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    Miles of New Sidewalks, and Empty Stores

    Miles of New Sidewalks, and Empty Stores

    Warren, Rhode Island, has new sidewalks from the center of town down Rte 103 to the Massachusetts border, almost two miles away.  Thanks to the Stimulus Plan.
    I have driven that road hundreds of times, and also have cycled the route many times.
    I never noticed any particular problem with the sidewalks.  I also almost never noticed anyone using the sidewalks, particularly once you leave the very center of town. 
    The road is a local main road, not exactly a walk in the park.  But there are new sidewalks as far as the eye can see. 

    I’m sure that the people who built the sidewalks are happy, as are the concrete companies.  The people who live on the road also must feel fortunate to be the beneficiary of federal largesse.

    But now that the project is almost over, the jobs will disappear.  No long term economic activity was stimulated.

    Warren, Rhode Island, also has plenty of empty storefronts.  The sidewalks will not change that, and neither will the Stimulus Plan.

    Update:  A RI Dept. of Transportation stimulus proposal (at p. 6) from 2009 lists the total projected cost of the sidewalks as $600,000 for the in town portion (0.2 miles), and $2.5 million for the 2.2 miles to the Massachusetts border.
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    And the orange cone companies as well. They seem to have plenty to waste; all just sitting there long after the project is over.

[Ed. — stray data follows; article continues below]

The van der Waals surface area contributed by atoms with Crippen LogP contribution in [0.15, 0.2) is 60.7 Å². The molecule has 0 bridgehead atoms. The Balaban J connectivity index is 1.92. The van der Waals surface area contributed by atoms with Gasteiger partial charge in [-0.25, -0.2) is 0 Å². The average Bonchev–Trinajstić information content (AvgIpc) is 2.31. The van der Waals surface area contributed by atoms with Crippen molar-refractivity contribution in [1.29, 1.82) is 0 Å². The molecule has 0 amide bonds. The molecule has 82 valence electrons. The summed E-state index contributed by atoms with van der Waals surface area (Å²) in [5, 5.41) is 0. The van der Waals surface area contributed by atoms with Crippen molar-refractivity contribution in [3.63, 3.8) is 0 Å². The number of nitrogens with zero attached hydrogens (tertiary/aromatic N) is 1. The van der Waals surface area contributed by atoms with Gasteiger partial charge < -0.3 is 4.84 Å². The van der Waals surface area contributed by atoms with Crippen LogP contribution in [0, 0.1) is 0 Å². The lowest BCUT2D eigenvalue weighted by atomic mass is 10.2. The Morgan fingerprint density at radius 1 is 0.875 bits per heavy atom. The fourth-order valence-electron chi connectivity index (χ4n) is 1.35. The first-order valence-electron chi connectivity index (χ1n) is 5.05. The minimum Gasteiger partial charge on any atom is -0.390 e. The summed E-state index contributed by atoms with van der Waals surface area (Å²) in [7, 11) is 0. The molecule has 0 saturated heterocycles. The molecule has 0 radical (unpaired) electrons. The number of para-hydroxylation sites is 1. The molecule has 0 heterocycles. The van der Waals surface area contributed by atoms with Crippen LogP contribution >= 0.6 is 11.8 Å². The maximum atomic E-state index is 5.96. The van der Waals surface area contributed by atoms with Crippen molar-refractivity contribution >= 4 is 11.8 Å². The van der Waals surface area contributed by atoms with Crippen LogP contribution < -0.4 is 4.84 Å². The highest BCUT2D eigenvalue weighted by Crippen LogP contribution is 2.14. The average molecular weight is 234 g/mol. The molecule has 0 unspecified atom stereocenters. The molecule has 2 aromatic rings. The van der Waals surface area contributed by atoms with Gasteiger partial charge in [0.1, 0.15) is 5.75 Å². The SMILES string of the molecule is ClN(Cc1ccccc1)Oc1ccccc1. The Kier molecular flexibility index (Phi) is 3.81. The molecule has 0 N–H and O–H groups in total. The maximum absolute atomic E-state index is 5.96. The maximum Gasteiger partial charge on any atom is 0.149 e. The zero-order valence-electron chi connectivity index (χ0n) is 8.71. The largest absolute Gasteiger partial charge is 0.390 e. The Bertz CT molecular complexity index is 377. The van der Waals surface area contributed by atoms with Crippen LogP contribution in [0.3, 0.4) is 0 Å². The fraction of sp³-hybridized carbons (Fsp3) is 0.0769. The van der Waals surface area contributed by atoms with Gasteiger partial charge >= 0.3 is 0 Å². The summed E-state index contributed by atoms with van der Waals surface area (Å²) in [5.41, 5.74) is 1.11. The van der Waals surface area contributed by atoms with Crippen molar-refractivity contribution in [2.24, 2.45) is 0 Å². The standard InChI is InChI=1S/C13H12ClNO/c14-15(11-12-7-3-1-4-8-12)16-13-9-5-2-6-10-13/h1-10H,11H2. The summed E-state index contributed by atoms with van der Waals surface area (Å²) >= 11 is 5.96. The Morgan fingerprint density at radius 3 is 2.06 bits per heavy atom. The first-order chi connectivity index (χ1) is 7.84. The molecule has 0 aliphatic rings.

FWIW, on _Sunday_, July 4, there was a crew repainting that portion of Boston's Freedom Trail leading directly to the USS Constitution site. I don't begrudge the workers their double time+–but there did seem to be something wrong with the picture from the point of view of bang for the stimulus buck. . .

    The folks in town will be happy with the sidewalks until they have to start repairing them after a few seasons. That cost won't be insubstantial.

    lists the total projected cost of the sidewalks as $600,000 for the in town portion (0.2 miles), and $2.5 million for the 2.2 miles to the Massachusetts border.

    Good citizens can earn extra points by researching and publishing the final contract cost that was paid for those sidewalks. That's the only way to see how stimulated the community really got.

    Ralph | July 7, 2010 at 8:39 am

    Don't road/sidewalk construction projects in business districts tend to increase business for the road crews while decreasing business for the brick and mortar businesses? It seems to happen where I live that one year they redo a section of road, the next year redo sidewalks, the next year rebuild the bridge on the section of road repaired a few years ago. And to add to the established businesses woes, the local radio and tv stations advised motorists to avoid going through my small city because of the construction.

    In some areas we do need the repairs/replacements, but I wonder why they can't seem to do it all at once?

    Another example of the broken window, people focus on what is seen, and not what is unseen. Many sidewalks are not used as much as the time property owners spend maintaining them (snow removal, sweeping, picking up trash, repairing)

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